In-N-Out already had a location just west of the Strip on Tropicana Avenue, not far from the New York-New York Hotel and Casino. But a true Strip location has become too enticing to pass up, hence its plans to open a location in the Linq complex later this year.
While Taco Bell and White Castle have set up in the middle of the action on the Strip, some chains have so far been content with locations on the fringes of the entertainment corridor. Cracker Barrel opened its first Las Vegas restaurant this year just south of the Strip. Chick-fil-A also has plans to open on the outskirts of the Strip in addition to a number of locations outside of town.
More than food
New York-New York welcomed the first West Coast installment of Shake Shack in December 2014, and the restaurant that debuted a decade ago in New York's Madison Square Park is seen as one of the anchors of MGM's the Park, the new outdoor shopping and dining space that includes T-Mobile Arena.
"We knew we wanted to build a park that spoke to the community and was friendly to the community. Shake Shack fit that mold and is a company that has built an incredible fan base for obvious reasons," said Ari Kastrati, senior vice president of food and beverage strategy for MGM Resorts International. "The product is spectacular, they care about service and consistency in their product and it's become a destination quick-service restaurant with a loyal fan base."
Shake Shack opened its first West Coast restaurant in the New York-New York hotel in December 2014.
MGM Resorts created Beerhaus, its own pub and eatery, for the Park, but the company also focused on partnering with brand-name restaurants that would offer variety.
"Food and beverage is not just an amenity, it's a driving force behind how the customer spend happens in the building," Kastrati said. "Our customer is very knowledgeable in the decision-making process, and technology plays a big part in that. Food is entertainment these days, and it's not just food; they want social experiences and variety. They don't want just five restaurants, they want a lot more choices."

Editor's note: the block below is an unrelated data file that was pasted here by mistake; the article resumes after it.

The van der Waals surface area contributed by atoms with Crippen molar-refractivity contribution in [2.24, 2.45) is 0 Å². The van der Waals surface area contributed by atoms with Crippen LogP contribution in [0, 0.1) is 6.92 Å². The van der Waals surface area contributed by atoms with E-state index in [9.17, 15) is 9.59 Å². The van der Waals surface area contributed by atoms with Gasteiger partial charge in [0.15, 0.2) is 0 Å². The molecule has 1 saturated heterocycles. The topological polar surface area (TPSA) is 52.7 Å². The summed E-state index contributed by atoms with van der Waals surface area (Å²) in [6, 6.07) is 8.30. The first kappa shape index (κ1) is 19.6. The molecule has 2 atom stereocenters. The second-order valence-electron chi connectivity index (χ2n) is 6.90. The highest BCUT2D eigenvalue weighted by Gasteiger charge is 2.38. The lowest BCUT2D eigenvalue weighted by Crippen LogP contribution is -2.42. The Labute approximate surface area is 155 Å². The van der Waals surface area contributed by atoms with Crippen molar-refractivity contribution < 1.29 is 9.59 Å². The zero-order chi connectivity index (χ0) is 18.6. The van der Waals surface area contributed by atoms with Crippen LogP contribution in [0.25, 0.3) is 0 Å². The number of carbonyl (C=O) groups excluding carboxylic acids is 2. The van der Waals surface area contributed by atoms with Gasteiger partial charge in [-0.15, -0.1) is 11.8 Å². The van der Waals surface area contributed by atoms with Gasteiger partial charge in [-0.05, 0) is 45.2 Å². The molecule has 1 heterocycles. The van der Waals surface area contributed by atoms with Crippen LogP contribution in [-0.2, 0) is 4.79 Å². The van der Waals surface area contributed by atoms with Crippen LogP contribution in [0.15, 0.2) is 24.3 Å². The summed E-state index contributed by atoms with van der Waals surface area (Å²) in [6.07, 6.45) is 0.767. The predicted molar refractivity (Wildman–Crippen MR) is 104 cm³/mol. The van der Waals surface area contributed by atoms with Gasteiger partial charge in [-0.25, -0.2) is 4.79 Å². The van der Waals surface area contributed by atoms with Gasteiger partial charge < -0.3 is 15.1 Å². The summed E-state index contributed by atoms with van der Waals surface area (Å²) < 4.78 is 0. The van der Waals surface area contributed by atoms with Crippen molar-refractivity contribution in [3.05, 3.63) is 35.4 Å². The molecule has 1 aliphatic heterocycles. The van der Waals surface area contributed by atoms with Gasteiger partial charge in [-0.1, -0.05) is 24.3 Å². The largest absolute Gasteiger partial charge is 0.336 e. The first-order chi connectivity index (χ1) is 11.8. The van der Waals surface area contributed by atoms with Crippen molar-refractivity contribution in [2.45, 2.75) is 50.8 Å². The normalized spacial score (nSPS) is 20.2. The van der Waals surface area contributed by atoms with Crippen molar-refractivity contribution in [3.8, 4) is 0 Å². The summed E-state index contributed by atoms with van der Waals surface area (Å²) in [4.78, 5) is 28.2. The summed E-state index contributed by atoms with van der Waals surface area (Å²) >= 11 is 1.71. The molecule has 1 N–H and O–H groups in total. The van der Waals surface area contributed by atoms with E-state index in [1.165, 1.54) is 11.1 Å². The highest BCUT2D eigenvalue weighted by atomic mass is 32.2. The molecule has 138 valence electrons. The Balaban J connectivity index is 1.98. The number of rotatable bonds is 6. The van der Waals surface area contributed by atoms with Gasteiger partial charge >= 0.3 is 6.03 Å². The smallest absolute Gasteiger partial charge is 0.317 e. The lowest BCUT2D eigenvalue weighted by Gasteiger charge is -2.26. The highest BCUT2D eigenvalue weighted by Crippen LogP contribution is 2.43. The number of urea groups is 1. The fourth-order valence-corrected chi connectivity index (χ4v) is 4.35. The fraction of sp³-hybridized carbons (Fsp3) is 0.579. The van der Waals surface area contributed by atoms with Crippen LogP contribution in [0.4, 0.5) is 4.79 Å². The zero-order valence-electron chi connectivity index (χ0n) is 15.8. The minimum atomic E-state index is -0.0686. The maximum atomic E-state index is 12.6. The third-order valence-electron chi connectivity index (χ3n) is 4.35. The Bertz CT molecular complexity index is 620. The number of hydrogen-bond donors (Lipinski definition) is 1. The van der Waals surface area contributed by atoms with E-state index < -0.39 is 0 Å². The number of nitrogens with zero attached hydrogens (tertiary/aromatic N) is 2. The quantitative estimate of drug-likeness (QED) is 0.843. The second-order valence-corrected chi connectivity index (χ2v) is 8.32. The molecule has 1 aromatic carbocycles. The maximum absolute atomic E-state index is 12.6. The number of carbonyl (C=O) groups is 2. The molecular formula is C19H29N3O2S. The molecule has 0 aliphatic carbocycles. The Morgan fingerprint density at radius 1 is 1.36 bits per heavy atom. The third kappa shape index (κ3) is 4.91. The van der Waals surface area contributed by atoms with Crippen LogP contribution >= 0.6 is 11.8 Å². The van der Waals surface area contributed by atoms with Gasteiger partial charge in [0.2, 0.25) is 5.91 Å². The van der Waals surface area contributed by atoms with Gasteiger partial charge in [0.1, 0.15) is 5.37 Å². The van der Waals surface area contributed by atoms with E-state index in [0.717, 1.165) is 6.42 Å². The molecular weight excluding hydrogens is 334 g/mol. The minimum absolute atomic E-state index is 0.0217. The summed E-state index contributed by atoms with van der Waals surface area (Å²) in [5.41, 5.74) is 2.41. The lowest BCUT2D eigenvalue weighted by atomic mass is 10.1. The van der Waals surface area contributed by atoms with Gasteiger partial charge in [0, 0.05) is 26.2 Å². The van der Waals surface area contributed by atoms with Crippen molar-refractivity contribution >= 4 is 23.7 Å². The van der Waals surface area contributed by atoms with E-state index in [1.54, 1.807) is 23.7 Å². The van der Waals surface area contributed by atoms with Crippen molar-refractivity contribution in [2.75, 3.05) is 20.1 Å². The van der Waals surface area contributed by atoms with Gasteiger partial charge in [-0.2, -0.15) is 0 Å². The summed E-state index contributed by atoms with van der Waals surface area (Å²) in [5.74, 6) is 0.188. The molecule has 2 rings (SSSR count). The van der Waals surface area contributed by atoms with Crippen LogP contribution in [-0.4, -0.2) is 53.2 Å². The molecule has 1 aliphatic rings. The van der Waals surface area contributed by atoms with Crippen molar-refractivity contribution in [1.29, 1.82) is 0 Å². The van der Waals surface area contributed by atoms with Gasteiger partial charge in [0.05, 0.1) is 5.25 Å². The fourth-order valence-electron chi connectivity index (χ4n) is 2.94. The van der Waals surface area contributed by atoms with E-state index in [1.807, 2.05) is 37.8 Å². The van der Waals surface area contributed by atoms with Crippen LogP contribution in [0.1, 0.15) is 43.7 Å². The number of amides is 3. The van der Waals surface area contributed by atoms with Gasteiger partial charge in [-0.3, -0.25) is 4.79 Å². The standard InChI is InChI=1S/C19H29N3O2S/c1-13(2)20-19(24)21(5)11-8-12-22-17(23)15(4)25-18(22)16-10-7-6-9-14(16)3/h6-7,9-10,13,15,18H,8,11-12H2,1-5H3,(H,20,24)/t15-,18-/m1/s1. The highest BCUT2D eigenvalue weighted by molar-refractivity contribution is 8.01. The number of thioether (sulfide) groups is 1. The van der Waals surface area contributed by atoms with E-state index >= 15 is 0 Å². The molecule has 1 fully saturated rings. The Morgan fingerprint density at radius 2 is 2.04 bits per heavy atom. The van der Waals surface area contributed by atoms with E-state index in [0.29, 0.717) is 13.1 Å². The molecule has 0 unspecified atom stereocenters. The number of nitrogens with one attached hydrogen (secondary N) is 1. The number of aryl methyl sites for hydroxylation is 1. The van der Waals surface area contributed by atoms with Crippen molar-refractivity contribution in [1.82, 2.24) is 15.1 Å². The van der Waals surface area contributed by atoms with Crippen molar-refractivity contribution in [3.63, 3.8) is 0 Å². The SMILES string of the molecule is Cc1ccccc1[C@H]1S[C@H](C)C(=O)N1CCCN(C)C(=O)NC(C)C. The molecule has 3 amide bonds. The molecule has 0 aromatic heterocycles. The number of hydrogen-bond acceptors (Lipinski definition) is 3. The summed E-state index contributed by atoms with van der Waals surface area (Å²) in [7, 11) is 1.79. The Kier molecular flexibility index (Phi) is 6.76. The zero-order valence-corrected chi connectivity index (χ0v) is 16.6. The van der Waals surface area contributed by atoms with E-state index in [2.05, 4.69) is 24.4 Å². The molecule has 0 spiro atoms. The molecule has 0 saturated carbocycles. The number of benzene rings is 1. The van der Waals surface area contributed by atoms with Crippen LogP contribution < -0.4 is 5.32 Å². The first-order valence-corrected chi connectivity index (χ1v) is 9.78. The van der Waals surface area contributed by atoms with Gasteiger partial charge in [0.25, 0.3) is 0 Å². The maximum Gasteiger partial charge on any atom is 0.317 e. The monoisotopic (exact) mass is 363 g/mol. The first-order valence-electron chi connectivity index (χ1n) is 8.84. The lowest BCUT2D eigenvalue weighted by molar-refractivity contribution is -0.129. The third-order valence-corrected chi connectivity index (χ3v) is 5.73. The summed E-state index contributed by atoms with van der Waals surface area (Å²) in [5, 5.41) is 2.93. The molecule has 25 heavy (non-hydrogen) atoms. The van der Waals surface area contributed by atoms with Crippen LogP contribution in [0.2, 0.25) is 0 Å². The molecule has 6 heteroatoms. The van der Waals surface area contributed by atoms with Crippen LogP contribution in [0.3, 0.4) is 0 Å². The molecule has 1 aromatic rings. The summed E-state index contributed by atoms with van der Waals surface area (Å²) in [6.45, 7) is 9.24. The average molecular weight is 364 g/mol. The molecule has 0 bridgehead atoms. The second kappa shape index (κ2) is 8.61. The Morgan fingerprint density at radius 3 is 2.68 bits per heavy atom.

California Pizza Kitchen, which already had a branch on the Strip, also moved into the Park, opening up its largest restaurant ever, complete with an expansive indoor-outdoor bar.
There are differences for brand-name restaurants when moving onto the Strip, including catering to the more entertainment-focused atmosphere and the dynamic nature of the customer base. Many of the chains that set up on the Strip tend to offer alcohol where their other locations do not, and some, such as Shake Shack, have expanded their drink menus.
"Our partners are very much open-minded about the evolution of their concepts when it comes to Las Vegas," Kastrati said. "At a store in Chicago, they may get the same customer multiple times a week. In our space, maybe they get the same customer twice a year. So the concepts would have to evolve slightly as they are getting exposed to a much broader audience."
The Las Vegas metro area is home to more than 2 million people, and with visitor numbers increasing year over year, the Strip has become an ideal location for chain restaurants to introduce the brand to a new market and a continuous stream of both foreign and domestic travelers.
"Chains want to come where they have potential consumers, and Las Vegas is a natural fit," Green said. "It's the new frontier for chain restaurant brands. It's a great place to build a restaurant that appeals to a wide variety of consumers, and that dovetails with the sense of adventure and memories that Vegas makes."